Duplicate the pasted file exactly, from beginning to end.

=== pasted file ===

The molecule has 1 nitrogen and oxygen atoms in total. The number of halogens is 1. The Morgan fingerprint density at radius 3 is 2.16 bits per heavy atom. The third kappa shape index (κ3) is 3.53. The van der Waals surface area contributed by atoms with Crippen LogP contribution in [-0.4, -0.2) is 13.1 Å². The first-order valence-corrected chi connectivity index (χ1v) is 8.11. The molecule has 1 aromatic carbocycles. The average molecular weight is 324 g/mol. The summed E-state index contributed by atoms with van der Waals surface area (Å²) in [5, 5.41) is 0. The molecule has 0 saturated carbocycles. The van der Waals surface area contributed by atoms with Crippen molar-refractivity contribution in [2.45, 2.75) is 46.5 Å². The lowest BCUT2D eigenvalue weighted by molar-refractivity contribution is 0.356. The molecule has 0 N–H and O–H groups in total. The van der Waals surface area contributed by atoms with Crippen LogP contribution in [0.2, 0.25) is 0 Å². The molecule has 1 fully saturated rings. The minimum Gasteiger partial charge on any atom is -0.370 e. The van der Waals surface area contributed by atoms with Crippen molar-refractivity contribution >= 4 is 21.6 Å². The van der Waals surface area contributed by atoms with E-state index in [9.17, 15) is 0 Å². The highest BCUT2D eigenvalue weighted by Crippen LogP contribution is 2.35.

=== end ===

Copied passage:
The molecule has 1 nitrogen and oxygen atoms in total. The number of halogens is 1. The Morgan fingerprint density at radius 3 is 2.16 bits per heavy atom. The third kappa shape index (κ3) is 3.53. The van der Waals surface area contributed by atoms with Crippen LogP contribution in [-0.4, -0.2) is 13.1 Å². The first-order valence-corrected chi connectivity index (χ1v) is 8.11. The molecule has 1 aromatic carbocycles. The average molecular weight is 324 g/mol. The summed E-state index contributed by atoms with van der Waals surface area (Å²) in [5, 5.41) is 0. The molecule has 0 saturated carbocycles. The van der Waals surface area contributed by atoms with Crippen molar-refractivity contribution in [2.45, 2.75) is 46.5 Å². The lowest BCUT2D eigenvalue weighted by molar-refractivity contribution is 0.356. The molecule has 0 N–H and O–H groups in total. The van der Waals surface area contributed by atoms with Crippen LogP contribution in [0.2, 0.25) is 0 Å². The molecule has 1 fully saturated rings. The minimum Gasteiger partial charge on any atom is -0.370 e. The van der Waals surface area contributed by atoms with Crippen molar-refractivity contribution >= 4 is 21.6 Å². The van der Waals surface area contributed by atoms with E-state index in [9.17, 15) is 0 Å². The highest BCUT2D eigenvalue weighted by Crippen LogP contribution is 2.35.